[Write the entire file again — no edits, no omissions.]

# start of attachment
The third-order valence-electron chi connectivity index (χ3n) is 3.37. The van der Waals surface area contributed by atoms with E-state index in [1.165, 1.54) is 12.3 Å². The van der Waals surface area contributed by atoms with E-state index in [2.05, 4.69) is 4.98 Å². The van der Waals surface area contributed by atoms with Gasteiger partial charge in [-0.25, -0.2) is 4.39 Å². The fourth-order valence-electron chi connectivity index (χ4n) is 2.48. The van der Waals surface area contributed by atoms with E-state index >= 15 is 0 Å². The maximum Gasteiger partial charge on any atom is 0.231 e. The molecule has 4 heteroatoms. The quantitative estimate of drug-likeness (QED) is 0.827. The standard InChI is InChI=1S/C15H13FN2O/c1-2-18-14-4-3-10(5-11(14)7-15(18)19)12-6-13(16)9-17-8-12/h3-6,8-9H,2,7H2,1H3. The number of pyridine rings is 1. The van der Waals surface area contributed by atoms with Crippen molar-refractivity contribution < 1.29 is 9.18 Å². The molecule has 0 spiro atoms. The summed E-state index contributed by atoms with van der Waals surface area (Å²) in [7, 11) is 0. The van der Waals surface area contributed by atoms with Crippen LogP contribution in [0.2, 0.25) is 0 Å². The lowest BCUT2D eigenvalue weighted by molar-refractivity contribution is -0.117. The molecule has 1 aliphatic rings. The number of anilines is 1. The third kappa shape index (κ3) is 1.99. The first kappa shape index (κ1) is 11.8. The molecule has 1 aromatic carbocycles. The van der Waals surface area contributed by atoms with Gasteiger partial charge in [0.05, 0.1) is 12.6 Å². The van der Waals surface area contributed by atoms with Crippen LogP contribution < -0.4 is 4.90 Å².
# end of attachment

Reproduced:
The third-order valence-electron chi connectivity index (χ3n) is 3.37. The van der Waals surface area contributed by atoms with E-state index in [1.165, 1.54) is 12.3 Å². The van der Waals surface area contributed by atoms with E-state index in [2.05, 4.69) is 4.98 Å². The van der Waals surface area contributed by atoms with Gasteiger partial charge in [-0.25, -0.2) is 4.39 Å². The fourth-order valence-electron chi connectivity index (χ4n) is 2.48. The van der Waals surface area contributed by atoms with E-state index >= 15 is 0 Å². The maximum Gasteiger partial charge on any atom is 0.231 e. The molecule has 4 heteroatoms. The quantitative estimate of drug-likeness (QED) is 0.827. The standard InChI is InChI=1S/C15H13FN2O/c1-2-18-14-4-3-10(5-11(14)7-15(18)19)12-6-13(16)9-17-8-12/h3-6,8-9H,2,7H2,1H3. The number of pyridine rings is 1. The van der Waals surface area contributed by atoms with Crippen molar-refractivity contribution < 1.29 is 9.18 Å². The molecule has 0 spiro atoms. The summed E-state index contributed by atoms with van der Waals surface area (Å²) in [7, 11) is 0. The van der Waals surface area contributed by atoms with Crippen LogP contribution in [0.2, 0.25) is 0 Å². The lowest BCUT2D eigenvalue weighted by molar-refractivity contribution is -0.117. The molecule has 1 aliphatic rings. The number of anilines is 1. The third kappa shape index (κ3) is 1.99. The first kappa shape index (κ1) is 11.8. The molecule has 1 aromatic carbocycles. The van der Waals surface area contributed by atoms with Gasteiger partial charge in [0.05, 0.1) is 12.6 Å². The van der Waals surface area contributed by atoms with Crippen LogP contribution < -0.4 is 4.90 Å².